Periodically, I get to feeling guilty because I am a music critic--I hate the term, but I suppose it applies--who knows nothing about music. I have listened to a lot of rock and jazz, of course, and I do know a good deal about the development of American music. But I can't read music. After several patient lessons, I am hard-pressed to detect even the simplest chord changes. I never count time. And I don't know the first thing about harmony. (Actually, I do know the first thing--it has to do with sound waves. I don't know the second thing.) Furthermore, I know that stuff means something to musicians, even rock musicians. Worse still, some listeners care about it too.
But I am expert at assuaging my own guilt. To concentrate on the formal elements of music, I tell myself, is to make the assumption that has constricted the arts in this century, namely, that a work exists apart from its environment, that it is a thing-in-itself which has to be understood in itself. Bullshit. The interesting thing about any performance is not what it is, but how it is perceived. Jazz may be more complex in itself than rock, but in terms of observable work-audience interaction, rock is more complex. The only permissible stance for a jazz musician is one of undiluted creative seriousness--that Roland Kirk is a crowd-pleaser, for instance, invalidates his work almost by definition. A similar concentration, artificial at best in the places where jazz is usually played and of questionable relevance anyway, is required of the jazz audience. If you're looking for fun, diversion, or sensory overload, look elsewhere. Only those who want the real stuff--that is, Art--are welcome.
This implicit mandarinism was one of the many things that turned me off jazz around 1965. But the music itself, the other variable in the work-audience relationship, endured and grew, and as some of rock has moved toward jazz so have I. In the past month I have spent several evenings at Slug's with Sun Ra, who pleased me most of all with his showmanship. Sun Ra's musicians are only competent and his singers are worse, but the way it comes together, with the band in all its brummagem space gear moving innocently from '40s ensemble playing to cacophonous, multi-percussive moderne, blends the mad and the bogus in just the manner of so much that is excellent in American art.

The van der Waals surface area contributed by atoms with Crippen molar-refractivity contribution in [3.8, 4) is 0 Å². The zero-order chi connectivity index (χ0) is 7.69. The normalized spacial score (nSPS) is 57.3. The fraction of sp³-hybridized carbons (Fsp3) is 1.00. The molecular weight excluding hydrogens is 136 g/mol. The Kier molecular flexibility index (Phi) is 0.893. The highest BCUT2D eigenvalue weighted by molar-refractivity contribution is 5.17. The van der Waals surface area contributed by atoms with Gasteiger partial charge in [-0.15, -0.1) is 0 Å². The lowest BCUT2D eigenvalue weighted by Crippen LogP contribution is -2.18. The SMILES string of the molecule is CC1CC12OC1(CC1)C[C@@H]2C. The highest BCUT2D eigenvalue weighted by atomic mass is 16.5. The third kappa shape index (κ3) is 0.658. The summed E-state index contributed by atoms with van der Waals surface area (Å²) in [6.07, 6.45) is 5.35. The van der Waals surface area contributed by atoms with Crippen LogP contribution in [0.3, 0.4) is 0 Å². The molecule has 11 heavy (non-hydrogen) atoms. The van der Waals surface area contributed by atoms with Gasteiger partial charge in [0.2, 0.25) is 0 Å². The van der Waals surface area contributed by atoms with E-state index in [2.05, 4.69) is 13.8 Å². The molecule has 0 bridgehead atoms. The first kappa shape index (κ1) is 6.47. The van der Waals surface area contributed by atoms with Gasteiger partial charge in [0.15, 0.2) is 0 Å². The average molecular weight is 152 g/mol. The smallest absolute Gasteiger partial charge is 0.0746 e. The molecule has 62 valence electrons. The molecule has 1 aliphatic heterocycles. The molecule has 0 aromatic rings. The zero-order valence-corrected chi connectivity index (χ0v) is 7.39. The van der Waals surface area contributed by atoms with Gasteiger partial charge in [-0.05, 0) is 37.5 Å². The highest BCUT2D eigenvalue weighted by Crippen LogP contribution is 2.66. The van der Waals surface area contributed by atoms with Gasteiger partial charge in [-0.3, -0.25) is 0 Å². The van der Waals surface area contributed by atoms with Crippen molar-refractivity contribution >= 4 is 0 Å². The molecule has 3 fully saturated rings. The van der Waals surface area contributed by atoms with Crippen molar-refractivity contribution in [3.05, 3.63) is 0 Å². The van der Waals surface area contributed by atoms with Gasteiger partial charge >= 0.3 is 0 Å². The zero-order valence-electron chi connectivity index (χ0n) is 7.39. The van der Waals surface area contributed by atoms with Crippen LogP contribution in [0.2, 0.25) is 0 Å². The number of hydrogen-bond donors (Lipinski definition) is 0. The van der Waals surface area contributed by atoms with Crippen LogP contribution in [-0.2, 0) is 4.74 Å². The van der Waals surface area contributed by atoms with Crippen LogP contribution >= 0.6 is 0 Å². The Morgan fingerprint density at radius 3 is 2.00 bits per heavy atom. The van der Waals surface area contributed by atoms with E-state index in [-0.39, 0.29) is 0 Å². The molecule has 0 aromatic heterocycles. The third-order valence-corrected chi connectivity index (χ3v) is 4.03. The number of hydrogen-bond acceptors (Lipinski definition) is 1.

Mike Mantler's Jazz Composer's Orchestra represents another direction. Mantler is a composer who is trying to do for new-thing jazz what Duke Ellington and Gil Evans tried to do for swing and bop. I think Ellington succeeded and Evans failed. Mantler, who uses many white musicians and does not perform regularly (probably because he can't, but that's at least partly his fault) would seem more in the Evans mold. He has, however, gathered some great jazzmen, including soloists Cecil Taylor, Larry Coryell, Don Cherry, and Pharoah Sanders, and his first LP, issued independently by the non-profit Jazz Composer's Orchestra Association won the Album of the Year Award in the Jazz and Pop Critics Poll.